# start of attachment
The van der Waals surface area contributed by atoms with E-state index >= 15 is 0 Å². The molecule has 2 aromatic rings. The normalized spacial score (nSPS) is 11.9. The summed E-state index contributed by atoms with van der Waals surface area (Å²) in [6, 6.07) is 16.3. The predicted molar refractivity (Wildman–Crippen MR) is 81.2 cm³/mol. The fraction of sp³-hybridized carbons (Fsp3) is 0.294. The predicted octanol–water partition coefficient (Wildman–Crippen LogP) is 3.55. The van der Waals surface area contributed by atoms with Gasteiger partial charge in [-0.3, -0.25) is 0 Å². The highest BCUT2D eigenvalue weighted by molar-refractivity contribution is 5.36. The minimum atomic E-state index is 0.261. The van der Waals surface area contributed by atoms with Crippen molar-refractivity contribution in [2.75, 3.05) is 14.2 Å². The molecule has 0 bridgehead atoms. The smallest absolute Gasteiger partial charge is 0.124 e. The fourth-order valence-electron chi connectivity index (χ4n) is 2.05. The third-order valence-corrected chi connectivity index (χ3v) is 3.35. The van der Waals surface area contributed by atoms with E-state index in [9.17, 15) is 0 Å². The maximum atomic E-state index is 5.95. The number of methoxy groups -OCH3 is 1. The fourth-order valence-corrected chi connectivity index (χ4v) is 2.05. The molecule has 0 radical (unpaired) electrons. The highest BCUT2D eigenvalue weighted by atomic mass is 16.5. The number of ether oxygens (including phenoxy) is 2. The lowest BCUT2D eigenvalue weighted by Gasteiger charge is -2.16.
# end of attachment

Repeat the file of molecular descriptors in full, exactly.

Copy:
The van der Waals surface area contributed by atoms with E-state index >= 15 is 0 Å². The molecule has 2 aromatic rings. The normalized spacial score (nSPS) is 11.9. The summed E-state index contributed by atoms with van der Waals surface area (Å²) in [6, 6.07) is 16.3. The predicted molar refractivity (Wildman–Crippen MR) is 81.2 cm³/mol. The fraction of sp³-hybridized carbons (Fsp3) is 0.294. The predicted octanol–water partition coefficient (Wildman–Crippen LogP) is 3.55. The van der Waals surface area contributed by atoms with Gasteiger partial charge in [-0.3, -0.25) is 0 Å². The highest BCUT2D eigenvalue weighted by molar-refractivity contribution is 5.36. The minimum atomic E-state index is 0.261. The van der Waals surface area contributed by atoms with Crippen molar-refractivity contribution in [2.75, 3.05) is 14.2 Å². The molecule has 0 bridgehead atoms. The smallest absolute Gasteiger partial charge is 0.124 e. The fourth-order valence-electron chi connectivity index (χ4n) is 2.05. The third-order valence-corrected chi connectivity index (χ3v) is 3.35. The van der Waals surface area contributed by atoms with E-state index in [9.17, 15) is 0 Å². The maximum atomic E-state index is 5.95. The number of methoxy groups -OCH3 is 1. The fourth-order valence-corrected chi connectivity index (χ4v) is 2.05. The molecule has 0 radical (unpaired) electrons. The highest BCUT2D eigenvalue weighted by atomic mass is 16.5. The number of ether oxygens (including phenoxy) is 2. The lowest BCUT2D eigenvalue weighted by Gasteiger charge is -2.16.